NRR serves as a useful tool for business owners and stakeholders to assess the business’s expansion. It functions as a growth indicator, offering insights into the effectiveness of cross-selling and upselling strategies.
An NRR value greater than 100% signifies growth, while NRR at 100% denotes a static business. When NRR is below 100%, it indicates a decline. According to advisor Dave Kellogg, a solid median NRR for private companies stands at 104%.
It’s important to emphasize that NRR exclusively considers existing customers. To gain a comprehensive understanding of the business’s performance, it’s advisable to combine NRR with other metrics.
Now that we have understood the difference between Gross Revenue Retention vs Net Revenue Retention, let’s understand the importance of tracking GRR for companies.
Importance of GRR
As mentioned before, Gross Revenue Retention serves as a stability gauge for SaaS companies, revealing the initial revenue at the start of a period and how much has been eroded by the end.
SaaS firms monitor GRR to gauge how strongly customers have either severed ties with or weakened their connections to the company. A higher customer loss may signal potential problems with customer success. When GRR shows a decline in revenue retention, it can serve as a warning for the company to investigate underlying issues such as ineffective customer success strategies, customer dissatisfaction, recurring glitches in the SaaS product, or any other factors that could undermine customer loyalty.
GRR serves as a barometer for customer satisfaction and loyalty, identifies potential issues, and helps companies focus on long-term customer value. GRR is vital for financial planning, competitive advantage, and investor confidence, making it an essential tool for sustaining and growing a business.
How Can Companies Improve GRR
Companies can enhance their Gross Revenue Retention (GRR) by focusing on customer satisfaction, providing excellent customer support, and continuously adding value to their products or services. This involves identifying and addressing customer pain points, offering proactive assistance, and actively seeking feedback to improve their offerings.
Let’s have a look at each of these points in detail:
1. Improve customer satisfaction
Customer satisfaction plays a pivotal role in shaping gross revenue retention as it reflects the level of contentment customers derive from their overall product or service experience. In essence, dissatisfied customers tend not to come back for another unfavorable experience.
Companies can assess customer satisfaction through surveys, feedback channels, and customer reviews.
For instance, enterprises like Amazon have established a prosperous track record by prioritizing exceptional customer service and support. Their dedication to fulfilling customer needs has led to consistently high retention rates and year-over-year revenue growth.
2. Better products and services
Another crucial element of Gross Revenue Retention (GRR) is the caliber of your product or service. Higher quality offerings tend to result in more contented customers, increasing their likelihood of remaining loyal and continuing their patronage.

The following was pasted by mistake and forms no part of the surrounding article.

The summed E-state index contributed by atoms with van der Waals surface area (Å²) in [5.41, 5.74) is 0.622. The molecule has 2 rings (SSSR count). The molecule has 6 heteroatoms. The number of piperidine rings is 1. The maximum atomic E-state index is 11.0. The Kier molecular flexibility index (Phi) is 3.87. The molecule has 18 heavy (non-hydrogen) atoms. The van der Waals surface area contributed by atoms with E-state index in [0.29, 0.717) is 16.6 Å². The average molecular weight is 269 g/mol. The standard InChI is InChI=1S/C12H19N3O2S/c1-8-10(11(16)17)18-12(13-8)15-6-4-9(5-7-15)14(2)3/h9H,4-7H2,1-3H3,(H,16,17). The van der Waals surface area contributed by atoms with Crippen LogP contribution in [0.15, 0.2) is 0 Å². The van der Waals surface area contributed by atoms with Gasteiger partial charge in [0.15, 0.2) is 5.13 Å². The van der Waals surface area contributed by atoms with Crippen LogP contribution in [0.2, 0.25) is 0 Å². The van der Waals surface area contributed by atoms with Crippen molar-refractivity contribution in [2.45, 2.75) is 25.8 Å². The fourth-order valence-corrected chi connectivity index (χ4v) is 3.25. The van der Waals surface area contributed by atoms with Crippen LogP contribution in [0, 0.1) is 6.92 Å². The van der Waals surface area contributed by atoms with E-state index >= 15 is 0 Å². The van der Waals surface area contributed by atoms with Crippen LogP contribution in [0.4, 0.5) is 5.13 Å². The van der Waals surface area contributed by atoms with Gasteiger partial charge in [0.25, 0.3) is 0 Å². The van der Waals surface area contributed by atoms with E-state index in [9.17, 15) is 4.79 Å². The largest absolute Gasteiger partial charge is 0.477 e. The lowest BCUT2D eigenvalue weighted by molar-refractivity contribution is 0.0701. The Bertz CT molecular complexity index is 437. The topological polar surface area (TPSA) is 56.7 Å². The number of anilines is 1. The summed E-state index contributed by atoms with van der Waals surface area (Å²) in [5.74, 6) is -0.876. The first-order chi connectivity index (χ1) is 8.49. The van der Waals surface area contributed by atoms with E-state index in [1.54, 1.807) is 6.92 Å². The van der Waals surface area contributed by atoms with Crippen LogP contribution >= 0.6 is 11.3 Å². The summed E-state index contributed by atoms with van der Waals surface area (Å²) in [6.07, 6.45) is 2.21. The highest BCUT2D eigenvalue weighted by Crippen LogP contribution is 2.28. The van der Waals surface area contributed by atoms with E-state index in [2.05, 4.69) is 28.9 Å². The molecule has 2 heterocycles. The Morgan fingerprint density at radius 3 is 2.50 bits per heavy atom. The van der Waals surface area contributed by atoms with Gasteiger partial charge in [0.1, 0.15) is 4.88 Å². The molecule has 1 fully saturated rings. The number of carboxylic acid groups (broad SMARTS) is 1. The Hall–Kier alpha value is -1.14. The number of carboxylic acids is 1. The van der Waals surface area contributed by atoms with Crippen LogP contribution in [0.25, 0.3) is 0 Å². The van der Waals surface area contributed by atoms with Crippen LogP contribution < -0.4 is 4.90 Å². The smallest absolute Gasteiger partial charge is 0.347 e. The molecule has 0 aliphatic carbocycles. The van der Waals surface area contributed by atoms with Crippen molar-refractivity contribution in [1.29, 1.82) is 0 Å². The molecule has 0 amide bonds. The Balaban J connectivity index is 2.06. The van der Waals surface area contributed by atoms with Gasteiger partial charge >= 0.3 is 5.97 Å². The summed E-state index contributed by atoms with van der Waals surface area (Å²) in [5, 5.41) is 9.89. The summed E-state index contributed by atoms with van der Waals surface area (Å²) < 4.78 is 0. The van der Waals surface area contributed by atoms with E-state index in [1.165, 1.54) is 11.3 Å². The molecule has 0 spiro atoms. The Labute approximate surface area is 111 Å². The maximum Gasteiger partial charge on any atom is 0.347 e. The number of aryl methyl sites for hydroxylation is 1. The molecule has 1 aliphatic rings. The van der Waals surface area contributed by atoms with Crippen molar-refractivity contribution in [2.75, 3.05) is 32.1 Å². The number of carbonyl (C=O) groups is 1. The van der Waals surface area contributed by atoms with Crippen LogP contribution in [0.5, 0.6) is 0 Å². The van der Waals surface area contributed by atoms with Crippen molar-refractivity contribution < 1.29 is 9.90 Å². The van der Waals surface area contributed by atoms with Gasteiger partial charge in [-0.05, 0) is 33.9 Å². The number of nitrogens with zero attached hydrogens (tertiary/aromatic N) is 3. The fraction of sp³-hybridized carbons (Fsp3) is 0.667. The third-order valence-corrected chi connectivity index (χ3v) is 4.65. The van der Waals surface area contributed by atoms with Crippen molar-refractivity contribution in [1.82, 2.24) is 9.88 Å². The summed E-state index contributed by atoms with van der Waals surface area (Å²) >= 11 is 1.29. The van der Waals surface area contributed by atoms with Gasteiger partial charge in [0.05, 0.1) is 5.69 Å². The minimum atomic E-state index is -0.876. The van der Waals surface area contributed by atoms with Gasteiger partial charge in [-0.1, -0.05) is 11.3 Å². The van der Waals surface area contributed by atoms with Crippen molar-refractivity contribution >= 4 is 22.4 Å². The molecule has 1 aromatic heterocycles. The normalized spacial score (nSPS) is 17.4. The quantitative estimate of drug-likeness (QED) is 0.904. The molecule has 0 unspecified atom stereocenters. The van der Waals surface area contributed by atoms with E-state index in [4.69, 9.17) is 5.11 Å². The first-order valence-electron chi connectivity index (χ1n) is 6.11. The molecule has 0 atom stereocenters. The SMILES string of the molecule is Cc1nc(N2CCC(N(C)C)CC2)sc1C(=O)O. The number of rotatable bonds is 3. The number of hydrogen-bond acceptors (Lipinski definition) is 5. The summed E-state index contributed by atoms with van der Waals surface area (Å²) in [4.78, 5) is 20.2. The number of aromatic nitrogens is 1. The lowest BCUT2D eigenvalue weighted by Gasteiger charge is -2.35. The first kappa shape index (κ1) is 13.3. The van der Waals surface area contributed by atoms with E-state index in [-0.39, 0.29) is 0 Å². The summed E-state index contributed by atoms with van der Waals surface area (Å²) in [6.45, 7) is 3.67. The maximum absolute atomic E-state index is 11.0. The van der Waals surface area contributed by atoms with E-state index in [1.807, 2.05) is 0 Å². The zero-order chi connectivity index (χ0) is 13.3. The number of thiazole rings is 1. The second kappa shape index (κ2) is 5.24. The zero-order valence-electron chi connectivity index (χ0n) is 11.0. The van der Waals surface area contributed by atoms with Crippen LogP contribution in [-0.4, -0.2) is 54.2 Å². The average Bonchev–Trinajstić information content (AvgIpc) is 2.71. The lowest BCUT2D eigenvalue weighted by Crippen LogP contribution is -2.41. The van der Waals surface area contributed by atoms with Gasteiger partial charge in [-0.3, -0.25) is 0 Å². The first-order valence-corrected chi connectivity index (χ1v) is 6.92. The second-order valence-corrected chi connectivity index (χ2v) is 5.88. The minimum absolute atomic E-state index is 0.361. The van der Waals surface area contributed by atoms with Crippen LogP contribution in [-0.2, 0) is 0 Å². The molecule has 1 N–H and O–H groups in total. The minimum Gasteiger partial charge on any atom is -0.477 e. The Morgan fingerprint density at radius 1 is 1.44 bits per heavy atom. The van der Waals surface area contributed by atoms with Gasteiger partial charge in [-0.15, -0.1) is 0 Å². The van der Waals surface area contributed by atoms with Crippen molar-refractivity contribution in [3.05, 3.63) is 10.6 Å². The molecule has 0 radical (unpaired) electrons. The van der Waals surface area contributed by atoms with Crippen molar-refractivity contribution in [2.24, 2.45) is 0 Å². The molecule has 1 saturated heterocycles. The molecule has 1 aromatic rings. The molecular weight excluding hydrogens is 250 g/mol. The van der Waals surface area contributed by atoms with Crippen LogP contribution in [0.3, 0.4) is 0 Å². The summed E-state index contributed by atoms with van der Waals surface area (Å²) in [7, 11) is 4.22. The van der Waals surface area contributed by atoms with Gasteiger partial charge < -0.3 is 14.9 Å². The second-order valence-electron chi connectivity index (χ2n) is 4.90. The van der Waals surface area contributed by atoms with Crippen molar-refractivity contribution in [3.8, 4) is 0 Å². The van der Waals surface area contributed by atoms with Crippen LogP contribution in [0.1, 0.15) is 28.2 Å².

Dedicating resources to the ongoing enhancement of your product or service can lead to a gradual rise in GRR over time.
For example, consider a SaaS company that consistently releases software updates featuring new functionalities inspired by customer input. This proactive approach could lead to an enhancement in GRR, as customers have fewer incentives to switch to alternative competitors who may not prioritize their specific requirements.
3. Instant Customer Support and Care
Swiftly addressing customer inquiries and feedback demonstrates your commitment to meeting their needs and addressing their issues. When customers face problems or wish to share suggestions, they anticipate a timely company response.
To prevent customer dissatisfaction, companies should ensure their customer support team is quick and attentive. They should also establish clear communication channels like live chat or email, allowing customers to easily seek assistance.
Research indicates that businesses that promptly attend to customer queries tend to achieve higher customer satisfaction levels and are more likely to foster repeat business. This underscores the significance of implementing efficient processes for monitoring and promptly addressing customer concerns.
You can measure your GRR with greater clarity across the revenue funnel by streamlining your operations. To measure these KPIs correctly and ensure alignment, the first step is to build a robust revenue operations (RevOps) framework. Tools like Nektar can help you do just that!
With Nektar you can:
- Plug CRM data gaps, historical and ongoing, using AI time travel
- Surface new pipeline and hot leads from seller conversations and champion movement
- Transform Slack or MS Teams into an early warning system to mitigate revenue risk proactively
- Fix your CRM data before you unlock generative AI capabilities for your GTM process
To know more about Nektar’s capabilities and retain your hard earned revenue, contact our team of experts today.